Homemade Butter

Homemade Butter

butter My beloved Milk Lady recently sold her calves, so my weekly gallon of milk has been coming topped with a full quart of cream. Which is a lot of cream. This weekend, I had about a pint of cream left from last week when looking at my new delivery, and so, I decided to make butter. I found this terrific tutorial over on Saveur which was very helpful. I used my trusty old KitchenAid, and while I’m sure one isn’t supposed to make whipped cream before making butter, I did discover that the gorgeous Jersey cream whips up beautifully. The butter doesn’t have any color added — that’s just what color the butterfat is — and so now I have a little less than a cup of lovely fresh butter. Yum.

7 thoughts on “Homemade Butter

  1. Consider leaving at least some of your butter unsalted. We are living in North Africa and all the fresh butter is unsalted. We are finding out how much better this is for a variety of baking.

  2. More than once I’ve accidentally turned my whipped cream to whipped butter by looking away from the KitchenAid for 20-30 seconds too long, so you’ll get no guff from me if whipped cream is one step on the way to butter. :^) If only my cream was as fresh as yours!

  3. I have used my KitchenAide to make butter a couple of times. I think the whip cream stage is just a natural part of using this method. I found with the mixer that alot of the rinsing and squishing was unnecessary since the mixer got most of the liquid out on it’s own. I would just pour off the liquid and run the solids through the mixer again and repeat until no liquid came off. I don’t know if that method is culinarily acceptable or not but my family thought it tasted good on toast and that is all I really care about. 🙂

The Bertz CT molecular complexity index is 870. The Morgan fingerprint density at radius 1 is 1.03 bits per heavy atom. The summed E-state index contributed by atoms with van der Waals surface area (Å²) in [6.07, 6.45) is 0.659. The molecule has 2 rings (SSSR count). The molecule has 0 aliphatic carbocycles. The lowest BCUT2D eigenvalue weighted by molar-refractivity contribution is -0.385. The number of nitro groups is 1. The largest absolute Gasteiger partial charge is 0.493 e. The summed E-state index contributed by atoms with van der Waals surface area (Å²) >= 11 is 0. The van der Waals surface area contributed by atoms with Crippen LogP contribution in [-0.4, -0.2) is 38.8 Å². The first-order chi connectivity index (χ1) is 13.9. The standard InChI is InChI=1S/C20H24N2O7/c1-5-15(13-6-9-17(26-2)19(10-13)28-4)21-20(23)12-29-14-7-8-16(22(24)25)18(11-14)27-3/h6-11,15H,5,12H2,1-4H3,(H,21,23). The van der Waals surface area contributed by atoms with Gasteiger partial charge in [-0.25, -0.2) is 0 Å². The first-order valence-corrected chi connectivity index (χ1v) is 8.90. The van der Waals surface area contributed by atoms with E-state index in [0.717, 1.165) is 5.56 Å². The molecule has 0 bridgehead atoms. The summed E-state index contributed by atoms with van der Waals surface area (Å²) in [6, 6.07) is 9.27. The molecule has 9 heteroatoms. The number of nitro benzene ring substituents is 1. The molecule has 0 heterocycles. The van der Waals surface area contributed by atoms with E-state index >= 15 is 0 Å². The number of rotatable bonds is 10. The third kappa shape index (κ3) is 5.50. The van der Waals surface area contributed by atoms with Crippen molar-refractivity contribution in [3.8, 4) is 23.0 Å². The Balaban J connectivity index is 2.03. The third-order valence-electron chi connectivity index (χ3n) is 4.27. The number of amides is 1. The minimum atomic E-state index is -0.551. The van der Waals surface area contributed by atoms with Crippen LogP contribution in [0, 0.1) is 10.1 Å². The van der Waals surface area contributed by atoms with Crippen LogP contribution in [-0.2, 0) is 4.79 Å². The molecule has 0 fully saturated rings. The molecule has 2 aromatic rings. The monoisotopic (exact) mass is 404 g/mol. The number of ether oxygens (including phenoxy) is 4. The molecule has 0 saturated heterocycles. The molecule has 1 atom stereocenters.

Now you just need to mix in a little honey or citrus rind for a real treat. :>

  4. Mmmm…butter is one of my favorite things. I’m quite envious. The only non-commercial dairy animals we have around here are goats (well, predominantly) and I hear it’s difficult to make butter from goat’s milk, since the cream doesn’t readily separate.

  5. Oh you are so good to make butter! I do what Kristi J mentions….make in the Kitchen Aid. I use the whisk attachment to churn then switch to the beater to wash it.

    If you have ripened your cream first (particularly with a mesophilic culture) then run it through the Kitchen Aid with the whisk, stop it when it is really nicely whipped but not butter and you’ve got the BEST sour cream. Oh, and warmer cream will not go through that whipped stage. 68-70 degrees works well for me in the winter. Try 62-64 in the summer.

    And the yellower the butter, the higher the Vitamin A content. Once upon a time, people knew that yellower butters and cheeses were healthier. This would be why (unscrupulous) dairymen would dye it with annato.

    Enjoy the fruits of your labor!

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